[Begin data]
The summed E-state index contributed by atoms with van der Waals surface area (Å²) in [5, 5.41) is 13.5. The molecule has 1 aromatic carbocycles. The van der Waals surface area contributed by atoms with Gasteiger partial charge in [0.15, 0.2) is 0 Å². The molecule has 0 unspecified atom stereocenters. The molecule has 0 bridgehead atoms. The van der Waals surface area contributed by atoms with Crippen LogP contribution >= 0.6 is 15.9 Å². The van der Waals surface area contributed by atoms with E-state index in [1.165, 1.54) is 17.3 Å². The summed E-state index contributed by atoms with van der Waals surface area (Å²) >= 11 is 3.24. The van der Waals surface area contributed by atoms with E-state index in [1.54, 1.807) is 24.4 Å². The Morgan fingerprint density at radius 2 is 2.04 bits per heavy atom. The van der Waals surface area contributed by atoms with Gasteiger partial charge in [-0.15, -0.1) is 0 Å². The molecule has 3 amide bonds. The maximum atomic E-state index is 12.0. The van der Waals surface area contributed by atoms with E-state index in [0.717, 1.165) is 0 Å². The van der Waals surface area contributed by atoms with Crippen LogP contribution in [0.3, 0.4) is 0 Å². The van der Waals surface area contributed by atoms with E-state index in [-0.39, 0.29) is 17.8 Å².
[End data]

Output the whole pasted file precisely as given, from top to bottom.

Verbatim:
The summed E-state index contributed by atoms with van der Waals surface area (Å²) in [5, 5.41) is 13.5. The molecule has 1 aromatic carbocycles. The van der Waals surface area contributed by atoms with Gasteiger partial charge in [0.15, 0.2) is 0 Å². The molecule has 0 unspecified atom stereocenters. The molecule has 0 bridgehead atoms. The van der Waals surface area contributed by atoms with Crippen LogP contribution >= 0.6 is 15.9 Å². The van der Waals surface area contributed by atoms with E-state index in [1.165, 1.54) is 17.3 Å². The summed E-state index contributed by atoms with van der Waals surface area (Å²) >= 11 is 3.24. The van der Waals surface area contributed by atoms with E-state index in [1.54, 1.807) is 24.4 Å². The Morgan fingerprint density at radius 2 is 2.04 bits per heavy atom. The van der Waals surface area contributed by atoms with Gasteiger partial charge in [-0.15, -0.1) is 0 Å². The molecule has 3 amide bonds. The maximum atomic E-state index is 12.0. The van der Waals surface area contributed by atoms with E-state index in [0.717, 1.165) is 0 Å². The van der Waals surface area contributed by atoms with Crippen LogP contribution in [0.3, 0.4) is 0 Å². The van der Waals surface area contributed by atoms with E-state index in [-0.39, 0.29) is 17.8 Å².